Personalization: Fact or Friction

By Shawn O'Neal

We’ve been talking about how the advancement of digital media and data will result in every single person seeing a deeply personalized ad for every occasion on the Web since the days of AOL dial-up.

So why do most of our digital ad experiences still feel like a ‘ground hog’s day’ of what we searched and bought last week?

Don’t agree? Take a spin around the web, then let me know how customized and rewarding your ad experience feels. 

It’s time to examine why personalization remains mostly a fantasy. And ask ourselves, is it even a good idea in the first place?

Separating fact from fiction surrounding personalization 

With the immense amount of information available about every person, you would think we’d be communicating elegantly with everyone when, where, and how he/she wants to engage with our brands. You’d think that we’d be able to do this and still achieve huge reach via programmatic buying. 

And you’d think AI, all powerful ‘identity graphs’ and multi touch attribution (MTA) would make this easy to execute and measure.

This flawless, awe inspiring vision sounds almost magical on the lips of the right evangelist, but we can’t even achieve that kind of connection with our spouse or loved ones on a regular basis!  It just isn’t happening today between brands and people.

Reality check

In trying to achieve one-to-one marketing, are we putting our brands at risk of fragmented messaging, multiple personalities and vapor for brand equity? 

And even if we actually pull this off, there is a ton of mythology in our ability to successfully execute micro campaigning at the kind of scale we need to move markets and competitive share. 

Often this comes down to simple math. Target a very specific slice of the web population, given the all-powerful segmenting tools at your disposal and you may start with a million prospects. For every attribute you apply, you end up slicing that group thinner and thinner. Very quickly, your incredible marketing efforts have led to reaching a handful of shaving cream enthusiasts in the Pacific Northwest.

And we’re not even getting into the grand delusion that multi touch attribution can measure it all.  In our experience, working with even the biggest brands, multi touch attribution exercises are extremely complicated, expensive, require a crazy amount of work, and rarely pay off.

It’s natural for CMOs to want to figure out exactly how every single interaction with their brand leads people to make a purchase over a day, a week, a month, a year - and how much they should spend on each media touchpoint to deliver that purchase. In practicality, it’s also as big a fantasy as Game of Thrones today.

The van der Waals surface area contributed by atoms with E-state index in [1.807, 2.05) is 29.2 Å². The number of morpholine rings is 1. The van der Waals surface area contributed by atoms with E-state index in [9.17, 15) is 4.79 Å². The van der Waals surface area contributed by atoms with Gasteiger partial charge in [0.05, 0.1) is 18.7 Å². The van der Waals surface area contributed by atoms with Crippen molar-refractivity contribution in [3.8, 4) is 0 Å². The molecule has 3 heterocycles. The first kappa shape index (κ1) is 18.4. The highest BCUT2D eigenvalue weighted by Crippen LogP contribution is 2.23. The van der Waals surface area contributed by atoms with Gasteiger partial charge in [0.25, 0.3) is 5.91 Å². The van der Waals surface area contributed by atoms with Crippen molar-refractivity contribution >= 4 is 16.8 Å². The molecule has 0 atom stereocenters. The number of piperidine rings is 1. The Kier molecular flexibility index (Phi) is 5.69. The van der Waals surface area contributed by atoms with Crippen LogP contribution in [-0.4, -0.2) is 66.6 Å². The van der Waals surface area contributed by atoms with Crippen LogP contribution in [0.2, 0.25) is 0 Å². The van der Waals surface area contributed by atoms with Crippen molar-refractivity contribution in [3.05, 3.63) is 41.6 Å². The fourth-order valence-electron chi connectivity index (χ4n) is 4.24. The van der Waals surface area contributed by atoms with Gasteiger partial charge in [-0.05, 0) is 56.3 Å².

And here’s the friction...

Aside from whether such surgical ad messaging is even possible, there’s the small matter of whether consumers really want to connect one-on-one with brands - even the ones they love.

According to a YouGov.Com survey from March 2018, over half of U.S. consumers are either neutral or negative regarding their receptivity to targeted ads and whether it will impact their buying decisions.

We’re at a moment where consumers are more savvy, empowered (hello ad blockers) and informed than ever by clicking GDPR permission boxes, reading about EU fines for Google/Facebook and massive data breaches around the world.  

And we haven’t even begun to solve for the issues associated with Privacy that GDPR is laying before us in Europe, and will soon be upon us in the U.S. (E.g. California Consumer Privacy Act – CCPA). 

Will ‘identity graphs’ even be legal under strict GDPR/CCPA interpretations in the future?

The future is uncertain, but it will be bright

What we’re left with is a whole new ad targeting world. We think consumers will end up in a place of much more control and transparency into how they are being targeted. They may even - wait for it- agree to get paid for their attention from brands.

That may seem farfetched, but it actually represents a huge opportunity. Imagine a world where consumers actively engage in what they see and don’t see - and they are actually ‘bought’ into the relationship.  Instead of wasting billions of dollars on unwanted ads, we will invest where wanted and relevant to those willing to be compensated - it can’t get more personal than that.

Shawn O'Neal, North American CEO at Gain Theory


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